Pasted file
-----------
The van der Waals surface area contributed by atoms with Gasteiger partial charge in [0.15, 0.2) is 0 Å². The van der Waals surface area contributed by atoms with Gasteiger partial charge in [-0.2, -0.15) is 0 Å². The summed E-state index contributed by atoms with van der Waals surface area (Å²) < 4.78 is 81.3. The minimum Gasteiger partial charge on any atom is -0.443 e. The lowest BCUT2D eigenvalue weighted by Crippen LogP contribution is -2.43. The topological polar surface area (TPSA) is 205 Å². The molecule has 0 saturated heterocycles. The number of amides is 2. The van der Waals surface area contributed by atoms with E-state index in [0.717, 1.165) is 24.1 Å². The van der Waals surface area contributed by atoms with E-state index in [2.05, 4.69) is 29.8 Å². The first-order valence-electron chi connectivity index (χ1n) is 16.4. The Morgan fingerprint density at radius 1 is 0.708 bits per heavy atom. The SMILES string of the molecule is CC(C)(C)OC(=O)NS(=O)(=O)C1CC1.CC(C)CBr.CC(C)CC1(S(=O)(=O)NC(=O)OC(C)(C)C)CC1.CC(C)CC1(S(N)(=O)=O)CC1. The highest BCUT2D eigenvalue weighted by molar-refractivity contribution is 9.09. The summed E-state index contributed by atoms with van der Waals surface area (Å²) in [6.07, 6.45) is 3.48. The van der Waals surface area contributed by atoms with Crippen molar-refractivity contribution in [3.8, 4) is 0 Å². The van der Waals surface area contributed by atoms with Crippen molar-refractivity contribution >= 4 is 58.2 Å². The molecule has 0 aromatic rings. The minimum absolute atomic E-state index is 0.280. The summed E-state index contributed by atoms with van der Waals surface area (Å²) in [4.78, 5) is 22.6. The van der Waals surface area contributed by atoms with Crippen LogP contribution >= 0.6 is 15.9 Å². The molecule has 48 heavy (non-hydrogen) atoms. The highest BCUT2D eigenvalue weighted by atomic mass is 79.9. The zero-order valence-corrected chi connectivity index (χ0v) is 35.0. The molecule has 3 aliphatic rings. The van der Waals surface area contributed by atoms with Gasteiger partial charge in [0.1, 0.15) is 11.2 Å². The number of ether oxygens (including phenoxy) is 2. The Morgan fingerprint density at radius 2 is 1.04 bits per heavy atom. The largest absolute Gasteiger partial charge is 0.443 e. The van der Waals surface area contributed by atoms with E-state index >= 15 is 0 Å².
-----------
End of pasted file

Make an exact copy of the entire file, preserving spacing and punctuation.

The van der Waals surface area contributed by atoms with Gasteiger partial charge in [0.15, 0.2) is 0 Å². The van der Waals surface area contributed by atoms with Gasteiger partial charge in [-0.2, -0.15) is 0 Å². The summed E-state index contributed by atoms with van der Waals surface area (Å²) < 4.78 is 81.3. The minimum Gasteiger partial charge on any atom is -0.443 e. The lowest BCUT2D eigenvalue weighted by Crippen LogP contribution is -2.43. The topological polar surface area (TPSA) is 205 Å². The molecule has 0 saturated heterocycles. The number of amides is 2. The van der Waals surface area contributed by atoms with E-state index in [0.717, 1.165) is 24.1 Å². The van der Waals surface area contributed by atoms with E-state index in [2.05, 4.69) is 29.8 Å². The first-order valence-electron chi connectivity index (χ1n) is 16.4. The Morgan fingerprint density at radius 1 is 0.708 bits per heavy atom. The SMILES string of the molecule is CC(C)(C)OC(=O)NS(=O)(=O)C1CC1.CC(C)CBr.CC(C)CC1(S(=O)(=O)NC(=O)OC(C)(C)C)CC1.CC(C)CC1(S(N)(=O)=O)CC1. The highest BCUT2D eigenvalue weighted by molar-refractivity contribution is 9.09. The summed E-state index contributed by atoms with van der Waals surface area (Å²) in [6.07, 6.45) is 3.48. The van der Waals surface area contributed by atoms with Crippen molar-refractivity contribution in [3.8, 4) is 0 Å². The van der Waals surface area contributed by atoms with Crippen molar-refractivity contribution >= 4 is 58.2 Å². The molecule has 0 aromatic rings. The minimum absolute atomic E-state index is 0.280. The summed E-state index contributed by atoms with van der Waals surface area (Å²) in [4.78, 5) is 22.6. The van der Waals surface area contributed by atoms with Crippen LogP contribution >= 0.6 is 15.9 Å². The molecule has 48 heavy (non-hydrogen) atoms. The highest BCUT2D eigenvalue weighted by atomic mass is 79.9. The zero-order valence-corrected chi connectivity index (χ0v) is 35.0. The molecule has 3 aliphatic rings. The van der Waals surface area contributed by atoms with Gasteiger partial charge in [0.1, 0.15) is 11.2 Å². The number of ether oxygens (including phenoxy) is 2. The Morgan fingerprint density at radius 2 is 1.04 bits per heavy atom. The largest absolute Gasteiger partial charge is 0.443 e. The van der Waals surface area contributed by atoms with E-state index >= 15 is 0 Å².